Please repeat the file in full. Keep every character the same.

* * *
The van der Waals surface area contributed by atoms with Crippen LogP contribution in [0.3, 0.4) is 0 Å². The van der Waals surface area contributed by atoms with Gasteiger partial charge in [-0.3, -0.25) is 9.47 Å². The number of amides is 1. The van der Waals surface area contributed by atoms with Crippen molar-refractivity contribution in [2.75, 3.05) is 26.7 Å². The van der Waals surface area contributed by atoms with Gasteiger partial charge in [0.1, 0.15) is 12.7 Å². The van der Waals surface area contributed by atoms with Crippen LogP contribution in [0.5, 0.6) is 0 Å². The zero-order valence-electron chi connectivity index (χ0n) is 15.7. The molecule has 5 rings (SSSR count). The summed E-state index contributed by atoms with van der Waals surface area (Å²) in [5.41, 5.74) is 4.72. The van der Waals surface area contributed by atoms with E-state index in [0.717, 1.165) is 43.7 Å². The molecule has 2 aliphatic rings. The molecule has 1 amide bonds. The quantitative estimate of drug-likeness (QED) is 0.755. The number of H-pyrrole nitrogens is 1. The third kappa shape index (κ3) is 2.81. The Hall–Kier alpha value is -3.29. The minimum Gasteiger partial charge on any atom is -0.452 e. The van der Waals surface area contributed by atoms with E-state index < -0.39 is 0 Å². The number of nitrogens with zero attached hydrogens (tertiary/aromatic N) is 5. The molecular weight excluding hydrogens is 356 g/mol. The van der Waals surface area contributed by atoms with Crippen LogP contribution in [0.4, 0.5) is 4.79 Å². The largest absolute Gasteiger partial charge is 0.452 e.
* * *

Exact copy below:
The van der Waals surface area contributed by atoms with Crippen LogP contribution in [0.3, 0.4) is 0 Å². The van der Waals surface area contributed by atoms with Gasteiger partial charge in [-0.3, -0.25) is 9.47 Å². The number of amides is 1. The van der Waals surface area contributed by atoms with Crippen molar-refractivity contribution in [2.75, 3.05) is 26.7 Å². The van der Waals surface area contributed by atoms with Gasteiger partial charge in [0.1, 0.15) is 12.7 Å². The van der Waals surface area contributed by atoms with Crippen LogP contribution in [0.5, 0.6) is 0 Å². The zero-order valence-electron chi connectivity index (χ0n) is 15.7. The molecule has 5 rings (SSSR count). The summed E-state index contributed by atoms with van der Waals surface area (Å²) in [5.41, 5.74) is 4.72. The van der Waals surface area contributed by atoms with E-state index in [0.717, 1.165) is 43.7 Å². The molecule has 2 aliphatic rings. The molecule has 1 amide bonds. The quantitative estimate of drug-likeness (QED) is 0.755. The number of H-pyrrole nitrogens is 1. The third kappa shape index (κ3) is 2.81. The Hall–Kier alpha value is -3.29. The minimum Gasteiger partial charge on any atom is -0.452 e. The van der Waals surface area contributed by atoms with E-state index < -0.39 is 0 Å². The number of nitrogens with zero attached hydrogens (tertiary/aromatic N) is 5. The molecular weight excluding hydrogens is 356 g/mol. The van der Waals surface area contributed by atoms with Crippen LogP contribution in [0.4, 0.5) is 4.79 Å². The largest absolute Gasteiger partial charge is 0.452 e.